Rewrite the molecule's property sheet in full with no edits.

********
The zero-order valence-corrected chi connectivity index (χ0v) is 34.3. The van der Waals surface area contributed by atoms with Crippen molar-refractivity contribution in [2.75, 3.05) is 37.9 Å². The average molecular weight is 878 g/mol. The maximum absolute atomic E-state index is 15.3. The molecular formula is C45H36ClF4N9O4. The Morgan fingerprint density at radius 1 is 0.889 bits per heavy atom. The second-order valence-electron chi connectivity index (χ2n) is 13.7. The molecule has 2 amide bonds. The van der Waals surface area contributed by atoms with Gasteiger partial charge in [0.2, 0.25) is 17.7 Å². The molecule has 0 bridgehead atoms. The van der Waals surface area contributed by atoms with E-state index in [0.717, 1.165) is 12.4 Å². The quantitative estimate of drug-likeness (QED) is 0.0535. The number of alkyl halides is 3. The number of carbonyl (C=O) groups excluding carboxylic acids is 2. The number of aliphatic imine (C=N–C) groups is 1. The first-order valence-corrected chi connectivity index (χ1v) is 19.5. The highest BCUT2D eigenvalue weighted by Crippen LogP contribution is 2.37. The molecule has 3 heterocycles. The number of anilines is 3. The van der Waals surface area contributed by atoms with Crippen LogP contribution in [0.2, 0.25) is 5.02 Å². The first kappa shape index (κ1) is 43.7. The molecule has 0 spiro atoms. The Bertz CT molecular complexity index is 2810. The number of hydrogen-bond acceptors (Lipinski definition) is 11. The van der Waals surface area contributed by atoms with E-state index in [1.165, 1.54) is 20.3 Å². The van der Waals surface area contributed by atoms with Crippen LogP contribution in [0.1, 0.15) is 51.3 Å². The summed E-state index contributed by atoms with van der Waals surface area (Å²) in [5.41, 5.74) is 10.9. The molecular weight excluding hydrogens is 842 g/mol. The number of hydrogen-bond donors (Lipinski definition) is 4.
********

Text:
The zero-order valence-corrected chi connectivity index (χ0v) is 34.3. The van der Waals surface area contributed by atoms with Crippen molar-refractivity contribution in [2.75, 3.05) is 37.9 Å². The average molecular weight is 878 g/mol. The maximum absolute atomic E-state index is 15.3. The molecular formula is C45H36ClF4N9O4. The Morgan fingerprint density at radius 1 is 0.889 bits per heavy atom. The second-order valence-electron chi connectivity index (χ2n) is 13.7. The molecule has 2 amide bonds. The van der Waals surface area contributed by atoms with Gasteiger partial charge in [0.2, 0.25) is 17.7 Å². The molecule has 0 bridgehead atoms. The van der Waals surface area contributed by atoms with E-state index in [0.717, 1.165) is 12.4 Å². The quantitative estimate of drug-likeness (QED) is 0.0535. The number of alkyl halides is 3. The number of carbonyl (C=O) groups excluding carboxylic acids is 2. The number of aliphatic imine (C=N–C) groups is 1. The first-order valence-corrected chi connectivity index (χ1v) is 19.5. The highest BCUT2D eigenvalue weighted by Crippen LogP contribution is 2.37. The molecule has 3 heterocycles. The number of anilines is 3. The van der Waals surface area contributed by atoms with Crippen LogP contribution in [0.2, 0.25) is 5.02 Å². The first kappa shape index (κ1) is 43.7. The molecule has 0 spiro atoms. The Bertz CT molecular complexity index is 2810. The number of hydrogen-bond acceptors (Lipinski definition) is 11. The van der Waals surface area contributed by atoms with E-state index in [1.165, 1.54) is 20.3 Å². The van der Waals surface area contributed by atoms with Crippen LogP contribution in [0.1, 0.15) is 51.3 Å². The summed E-state index contributed by atoms with van der Waals surface area (Å²) in [5.41, 5.74) is 10.9. The molecular weight excluding hydrogens is 842 g/mol. The number of hydrogen-bond donors (Lipinski definition) is 4.